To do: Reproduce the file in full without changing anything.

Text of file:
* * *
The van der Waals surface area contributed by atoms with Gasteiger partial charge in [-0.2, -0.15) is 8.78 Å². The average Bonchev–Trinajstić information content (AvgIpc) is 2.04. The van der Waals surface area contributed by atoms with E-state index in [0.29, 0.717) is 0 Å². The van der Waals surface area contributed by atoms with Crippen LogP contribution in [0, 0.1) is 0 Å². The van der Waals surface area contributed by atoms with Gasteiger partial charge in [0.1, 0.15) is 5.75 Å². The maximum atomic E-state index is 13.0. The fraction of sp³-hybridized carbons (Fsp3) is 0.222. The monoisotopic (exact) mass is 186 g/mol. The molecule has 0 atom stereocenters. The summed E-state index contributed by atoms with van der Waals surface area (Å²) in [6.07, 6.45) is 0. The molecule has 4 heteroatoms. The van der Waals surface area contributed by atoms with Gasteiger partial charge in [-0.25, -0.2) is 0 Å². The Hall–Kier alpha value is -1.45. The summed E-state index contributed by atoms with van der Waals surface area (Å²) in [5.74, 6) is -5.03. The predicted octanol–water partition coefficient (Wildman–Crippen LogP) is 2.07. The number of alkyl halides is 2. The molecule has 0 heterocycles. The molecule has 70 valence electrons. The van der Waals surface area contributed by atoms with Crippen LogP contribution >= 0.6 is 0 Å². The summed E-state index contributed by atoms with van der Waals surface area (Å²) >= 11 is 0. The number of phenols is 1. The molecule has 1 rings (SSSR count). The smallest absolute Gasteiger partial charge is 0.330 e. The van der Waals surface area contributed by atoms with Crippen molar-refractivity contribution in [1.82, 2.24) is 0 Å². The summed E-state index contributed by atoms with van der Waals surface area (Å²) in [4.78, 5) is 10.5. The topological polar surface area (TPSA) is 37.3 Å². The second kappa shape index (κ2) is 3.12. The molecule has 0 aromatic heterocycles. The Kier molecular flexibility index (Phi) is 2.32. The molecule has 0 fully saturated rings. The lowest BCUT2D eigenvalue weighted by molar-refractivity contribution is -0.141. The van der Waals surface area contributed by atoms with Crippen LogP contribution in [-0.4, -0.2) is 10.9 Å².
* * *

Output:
The van der Waals surface area contributed by atoms with Gasteiger partial charge in [-0.2, -0.15) is 8.78 Å². The average Bonchev–Trinajstić information content (AvgIpc) is 2.04. The van der Waals surface area contributed by atoms with E-state index in [0.29, 0.717) is 0 Å². The van der Waals surface area contributed by atoms with Crippen LogP contribution in [0, 0.1) is 0 Å². The van der Waals surface area contributed by atoms with Gasteiger partial charge in [0.1, 0.15) is 5.75 Å². The maximum atomic E-state index is 13.0. The fraction of sp³-hybridized carbons (Fsp3) is 0.222. The monoisotopic (exact) mass is 186 g/mol. The molecule has 0 atom stereocenters. The summed E-state index contributed by atoms with van der Waals surface area (Å²) in [6.07, 6.45) is 0. The molecule has 4 heteroatoms. The van der Waals surface area contributed by atoms with Gasteiger partial charge in [-0.25, -0.2) is 0 Å². The Hall–Kier alpha value is -1.45. The summed E-state index contributed by atoms with van der Waals surface area (Å²) in [5.74, 6) is -5.03. The predicted octanol–water partition coefficient (Wildman–Crippen LogP) is 2.07. The number of alkyl halides is 2. The molecule has 0 heterocycles. The molecule has 70 valence electrons. The van der Waals surface area contributed by atoms with Crippen LogP contribution >= 0.6 is 0 Å². The summed E-state index contributed by atoms with van der Waals surface area (Å²) >= 11 is 0. The number of phenols is 1. The molecule has 1 rings (SSSR count). The smallest absolute Gasteiger partial charge is 0.330 e. The van der Waals surface area contributed by atoms with Crippen molar-refractivity contribution in [1.82, 2.24) is 0 Å². The summed E-state index contributed by atoms with van der Waals surface area (Å²) in [4.78, 5) is 10.5. The topological polar surface area (TPSA) is 37.3 Å². The second kappa shape index (κ2) is 3.12. The molecule has 0 aromatic heterocycles. The Kier molecular flexibility index (Phi) is 2.32. The molecule has 0 fully saturated rings. The lowest BCUT2D eigenvalue weighted by molar-refractivity contribution is -0.141. The van der Waals surface area contributed by atoms with Crippen LogP contribution in [-0.4, -0.2) is 10.9 Å².